Children and women of childbearing age were much more likely to have been kept alive in ISIS captivity and, consequently, to have the possibility of rescue. Following ISIS’s loss of territorial control in Iraq and Syria, the fate and whereabouts of the still-missing women and girls (as well as boys under the age of 7 who are more likely to have been allowed to remain with their mothers) remains a painful and largely unanswered question. Hope still remains, with reports of Yazidi women being rescued during raids on private houses in areas now liberated from ISIS. Recently, several Yazidi boys forced to fight with ISIS have also been rescued. Precisely how many survived the training and/or the battlefield remains unknown. Nevertheless, the data gathered by the Yazidi Victims Demographic Documentation Project indicates that more boys who were trained and made to fight as part of ISIS have survived than testimonial evidence has previously suggested.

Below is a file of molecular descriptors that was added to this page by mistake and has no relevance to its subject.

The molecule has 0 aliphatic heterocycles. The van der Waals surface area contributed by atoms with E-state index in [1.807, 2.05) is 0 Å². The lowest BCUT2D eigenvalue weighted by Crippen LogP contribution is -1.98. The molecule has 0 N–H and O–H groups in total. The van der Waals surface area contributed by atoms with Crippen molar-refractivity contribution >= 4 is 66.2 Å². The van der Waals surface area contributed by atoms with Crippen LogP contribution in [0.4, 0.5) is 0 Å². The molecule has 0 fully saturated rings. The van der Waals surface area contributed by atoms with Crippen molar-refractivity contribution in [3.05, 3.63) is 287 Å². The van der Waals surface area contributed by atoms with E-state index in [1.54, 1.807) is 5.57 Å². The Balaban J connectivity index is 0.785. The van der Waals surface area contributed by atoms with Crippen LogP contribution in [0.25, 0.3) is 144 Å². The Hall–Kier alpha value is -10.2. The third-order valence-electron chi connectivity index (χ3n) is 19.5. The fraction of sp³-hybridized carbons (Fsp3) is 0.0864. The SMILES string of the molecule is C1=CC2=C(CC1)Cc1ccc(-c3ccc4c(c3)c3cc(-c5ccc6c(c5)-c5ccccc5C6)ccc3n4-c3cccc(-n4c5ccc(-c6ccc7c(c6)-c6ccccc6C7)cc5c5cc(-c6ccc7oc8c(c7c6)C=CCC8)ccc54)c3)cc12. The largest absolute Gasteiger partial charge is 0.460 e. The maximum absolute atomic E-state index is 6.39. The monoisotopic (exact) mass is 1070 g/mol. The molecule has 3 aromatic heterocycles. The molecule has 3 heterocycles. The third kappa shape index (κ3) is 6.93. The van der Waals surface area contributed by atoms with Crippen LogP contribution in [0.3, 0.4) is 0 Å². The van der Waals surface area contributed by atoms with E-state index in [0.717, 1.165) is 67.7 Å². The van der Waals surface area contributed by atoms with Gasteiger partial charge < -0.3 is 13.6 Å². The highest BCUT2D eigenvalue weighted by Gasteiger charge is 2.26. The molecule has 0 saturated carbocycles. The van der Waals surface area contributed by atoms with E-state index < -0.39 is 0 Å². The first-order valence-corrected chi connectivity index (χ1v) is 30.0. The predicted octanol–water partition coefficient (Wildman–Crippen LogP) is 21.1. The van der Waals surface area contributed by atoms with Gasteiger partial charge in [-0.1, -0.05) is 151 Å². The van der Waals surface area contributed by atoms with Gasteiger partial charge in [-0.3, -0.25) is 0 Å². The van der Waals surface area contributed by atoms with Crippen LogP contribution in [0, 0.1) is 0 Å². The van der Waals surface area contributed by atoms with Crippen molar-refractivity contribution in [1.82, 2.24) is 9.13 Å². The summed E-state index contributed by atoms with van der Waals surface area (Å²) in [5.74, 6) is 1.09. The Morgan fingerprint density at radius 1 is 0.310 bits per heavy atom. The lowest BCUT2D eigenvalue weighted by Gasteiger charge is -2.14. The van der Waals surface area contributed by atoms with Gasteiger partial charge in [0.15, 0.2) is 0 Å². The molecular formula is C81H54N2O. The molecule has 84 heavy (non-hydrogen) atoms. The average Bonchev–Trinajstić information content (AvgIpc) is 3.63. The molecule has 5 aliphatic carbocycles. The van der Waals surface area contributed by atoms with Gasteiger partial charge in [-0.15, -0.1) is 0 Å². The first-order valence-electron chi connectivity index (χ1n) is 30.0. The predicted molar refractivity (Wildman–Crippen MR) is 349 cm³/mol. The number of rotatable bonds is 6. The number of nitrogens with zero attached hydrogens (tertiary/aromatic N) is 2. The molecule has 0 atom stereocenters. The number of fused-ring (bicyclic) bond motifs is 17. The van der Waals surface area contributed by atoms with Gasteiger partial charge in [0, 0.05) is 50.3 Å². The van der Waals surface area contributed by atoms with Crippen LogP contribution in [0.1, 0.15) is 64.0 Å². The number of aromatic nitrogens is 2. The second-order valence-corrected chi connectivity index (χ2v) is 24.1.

The consolidated database resulting from the Yazidi Victims Demographic Documentation Project will assist in the identification of remains in mass graves as well as in the planning for and prioritisation of gender and youth-specific needs of members of the Yazidi community. It is also envisaged, and is an integral aspect of the methodological planning, that the Yazidi Victims Demographic Documentation Project will play a significant role in achieving accountability for the crimes ISIS has committed against the Yazidis. The paper’s demographic analysis and the underlying data provide reliable information of high probative value for use in criminal prosecutions before national, regional, and international courts and tribunals. The documentation project’s data is also capable of informing broader understandings of transitional justice, including material and symbolic reparations.
Read the full paper here.
Valeria Cetorelli holds a PhD in Demography from the LSE and has extensive experience in population data collection, management and analysis. She is currently Head of Refugee Registration and Eligibility Services at UNRWA.
Sareta Ashraph is a barrister specialising in international criminal law and is currently the Senior Analyst with the UN Investigative Team to promote Accountability for Crimes Committed by Da’esh/the Islamic State in Iraq and the Levant (UNITAD). She tweets at @SaretaAshraph